Sunday, August 30, 2009

Being the Protector in Relationships and Marriage: When Should You? Part 2, Reader Observations and Lessons

Readers respond to the August 30 edition about knowing when to be a protector and when to let someone learn their lesson the hard way. I found their insight fascinating and adept, and you should find it useful.

In the August 30 edition, I shared with you part of a discussion I had with a student/client/friend, who has correctly identified himself as too mismatched with his wife to be able to salvage a failing marriage. If you missed it, please read it now at before continuing so you can be up to speed as we discuss these reader responses, because this is some really good stuff!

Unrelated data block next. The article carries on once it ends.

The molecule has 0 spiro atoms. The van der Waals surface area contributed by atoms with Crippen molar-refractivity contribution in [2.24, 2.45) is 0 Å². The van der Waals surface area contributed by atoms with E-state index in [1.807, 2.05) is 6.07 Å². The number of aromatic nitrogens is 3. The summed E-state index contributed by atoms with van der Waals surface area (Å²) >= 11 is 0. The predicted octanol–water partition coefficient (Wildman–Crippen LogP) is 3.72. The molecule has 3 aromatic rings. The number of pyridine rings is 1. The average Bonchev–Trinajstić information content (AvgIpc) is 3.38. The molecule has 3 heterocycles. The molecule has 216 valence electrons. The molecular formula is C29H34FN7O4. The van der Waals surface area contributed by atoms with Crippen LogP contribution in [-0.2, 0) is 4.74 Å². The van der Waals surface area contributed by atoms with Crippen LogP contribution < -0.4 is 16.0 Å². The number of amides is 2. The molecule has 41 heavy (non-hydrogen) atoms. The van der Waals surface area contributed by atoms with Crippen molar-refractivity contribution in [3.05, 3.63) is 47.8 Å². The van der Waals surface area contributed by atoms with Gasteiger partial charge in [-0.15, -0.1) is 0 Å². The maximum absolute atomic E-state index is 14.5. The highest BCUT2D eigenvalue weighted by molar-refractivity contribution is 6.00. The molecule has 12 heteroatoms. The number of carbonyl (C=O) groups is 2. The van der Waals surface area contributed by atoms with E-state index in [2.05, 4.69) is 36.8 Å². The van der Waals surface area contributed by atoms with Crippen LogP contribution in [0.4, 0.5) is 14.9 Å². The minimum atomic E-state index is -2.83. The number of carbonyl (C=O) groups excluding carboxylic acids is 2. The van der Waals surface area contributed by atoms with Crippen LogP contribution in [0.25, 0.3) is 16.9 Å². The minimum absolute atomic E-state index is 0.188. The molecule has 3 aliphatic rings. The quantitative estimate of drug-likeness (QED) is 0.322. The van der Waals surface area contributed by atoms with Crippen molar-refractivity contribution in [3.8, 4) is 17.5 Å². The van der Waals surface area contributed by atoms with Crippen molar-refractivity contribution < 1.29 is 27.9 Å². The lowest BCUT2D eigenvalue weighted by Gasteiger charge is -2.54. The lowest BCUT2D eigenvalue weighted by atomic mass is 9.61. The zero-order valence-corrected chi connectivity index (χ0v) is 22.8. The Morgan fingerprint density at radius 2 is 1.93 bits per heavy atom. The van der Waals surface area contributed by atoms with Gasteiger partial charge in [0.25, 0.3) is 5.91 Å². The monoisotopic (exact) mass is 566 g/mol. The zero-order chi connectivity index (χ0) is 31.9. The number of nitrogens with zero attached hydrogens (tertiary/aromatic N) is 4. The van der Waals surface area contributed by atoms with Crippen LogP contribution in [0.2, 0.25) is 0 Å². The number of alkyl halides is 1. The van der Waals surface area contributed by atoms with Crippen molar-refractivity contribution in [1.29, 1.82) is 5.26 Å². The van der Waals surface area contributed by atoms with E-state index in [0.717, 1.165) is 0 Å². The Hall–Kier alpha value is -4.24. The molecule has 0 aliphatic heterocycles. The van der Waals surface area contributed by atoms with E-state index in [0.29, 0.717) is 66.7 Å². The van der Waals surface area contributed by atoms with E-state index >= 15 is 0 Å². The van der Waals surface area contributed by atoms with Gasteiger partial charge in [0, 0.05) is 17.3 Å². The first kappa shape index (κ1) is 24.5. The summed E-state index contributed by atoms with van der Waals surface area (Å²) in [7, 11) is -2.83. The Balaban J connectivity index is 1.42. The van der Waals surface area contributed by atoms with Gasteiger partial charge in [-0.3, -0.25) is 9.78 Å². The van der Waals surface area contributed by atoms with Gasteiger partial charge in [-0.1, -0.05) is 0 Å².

The gist of the lesson was that we as men are biologically wired for behavior that in some ways differs significantly from that of women, and that a tendency to be over-protective of everyone around us (as opposed to the natural female focus on protecting their children) and that there are times when we would be serving those we care about better by letting them make their own mistakes so they can learn from them, and make their own decisions in general so that we don’t communicate a lack of confidence to someone who needs our support as they try to mature and evolve, or to demonstrate to us that they have ALREADY matured and evolved.

What follows are the more interesting letters I received regarding that issue, and I must admit I’m rather proud of those who wrote them, because they are good questions that show analytical minds at work looking for answers, tools and opportunities for improvement. Meet Terry:

David,